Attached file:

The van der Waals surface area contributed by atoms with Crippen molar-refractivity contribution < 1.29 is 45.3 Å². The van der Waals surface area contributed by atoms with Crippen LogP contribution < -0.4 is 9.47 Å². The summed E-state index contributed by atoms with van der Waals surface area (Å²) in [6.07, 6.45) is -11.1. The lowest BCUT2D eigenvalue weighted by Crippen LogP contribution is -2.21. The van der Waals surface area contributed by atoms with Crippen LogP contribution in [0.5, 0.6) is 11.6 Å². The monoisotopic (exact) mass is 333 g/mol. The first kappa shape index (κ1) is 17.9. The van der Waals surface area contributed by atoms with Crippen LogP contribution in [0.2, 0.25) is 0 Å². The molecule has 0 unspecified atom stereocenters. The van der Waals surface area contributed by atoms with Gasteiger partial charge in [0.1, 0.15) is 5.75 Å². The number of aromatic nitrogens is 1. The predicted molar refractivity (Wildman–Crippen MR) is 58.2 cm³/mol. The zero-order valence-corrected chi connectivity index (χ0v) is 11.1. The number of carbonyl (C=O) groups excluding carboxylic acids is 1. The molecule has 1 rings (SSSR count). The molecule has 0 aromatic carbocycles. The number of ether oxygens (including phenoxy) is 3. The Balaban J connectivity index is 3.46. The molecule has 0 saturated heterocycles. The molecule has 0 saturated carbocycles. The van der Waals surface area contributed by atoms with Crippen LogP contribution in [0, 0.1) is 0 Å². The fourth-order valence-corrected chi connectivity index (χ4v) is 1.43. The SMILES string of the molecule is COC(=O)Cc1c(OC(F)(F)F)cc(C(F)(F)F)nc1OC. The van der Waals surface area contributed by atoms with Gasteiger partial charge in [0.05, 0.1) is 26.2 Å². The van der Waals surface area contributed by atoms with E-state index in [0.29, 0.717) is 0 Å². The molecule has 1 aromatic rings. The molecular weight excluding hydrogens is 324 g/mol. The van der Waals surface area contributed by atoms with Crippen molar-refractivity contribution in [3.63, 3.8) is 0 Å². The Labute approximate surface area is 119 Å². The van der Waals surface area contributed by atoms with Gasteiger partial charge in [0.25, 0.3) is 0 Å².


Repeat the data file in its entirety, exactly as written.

The van der Waals surface area contributed by atoms with Crippen molar-refractivity contribution < 1.29 is 45.3 Å². The van der Waals surface area contributed by atoms with Crippen LogP contribution < -0.4 is 9.47 Å². The summed E-state index contributed by atoms with van der Waals surface area (Å²) in [6.07, 6.45) is -11.1. The lowest BCUT2D eigenvalue weighted by Crippen LogP contribution is -2.21. The van der Waals surface area contributed by atoms with Crippen LogP contribution in [0.5, 0.6) is 11.6 Å². The monoisotopic (exact) mass is 333 g/mol. The first kappa shape index (κ1) is 17.9. The van der Waals surface area contributed by atoms with Crippen LogP contribution in [0.2, 0.25) is 0 Å². The molecule has 0 unspecified atom stereocenters. The van der Waals surface area contributed by atoms with Gasteiger partial charge in [0.1, 0.15) is 5.75 Å². The number of aromatic nitrogens is 1. The predicted molar refractivity (Wildman–Crippen MR) is 58.2 cm³/mol. The zero-order valence-corrected chi connectivity index (χ0v) is 11.1. The number of carbonyl (C=O) groups excluding carboxylic acids is 1. The molecule has 1 rings (SSSR count). The molecule has 0 aromatic carbocycles. The number of ether oxygens (including phenoxy) is 3. The Balaban J connectivity index is 3.46. The molecule has 0 saturated heterocycles. The molecule has 0 saturated carbocycles. The van der Waals surface area contributed by atoms with Crippen LogP contribution in [0, 0.1) is 0 Å². The fourth-order valence-corrected chi connectivity index (χ4v) is 1.43. The SMILES string of the molecule is COC(=O)Cc1c(OC(F)(F)F)cc(C(F)(F)F)nc1OC. The van der Waals surface area contributed by atoms with Gasteiger partial charge in [0.05, 0.1) is 26.2 Å². The van der Waals surface area contributed by atoms with E-state index in [0.29, 0.717) is 0 Å². The molecule has 1 aromatic rings. The molecular weight excluding hydrogens is 324 g/mol. The van der Waals surface area contributed by atoms with Crippen molar-refractivity contribution in [3.63, 3.8) is 0 Å². The Labute approximate surface area is 119 Å². The van der Waals surface area contributed by atoms with Gasteiger partial charge in [0.25, 0.3) is 0 Å².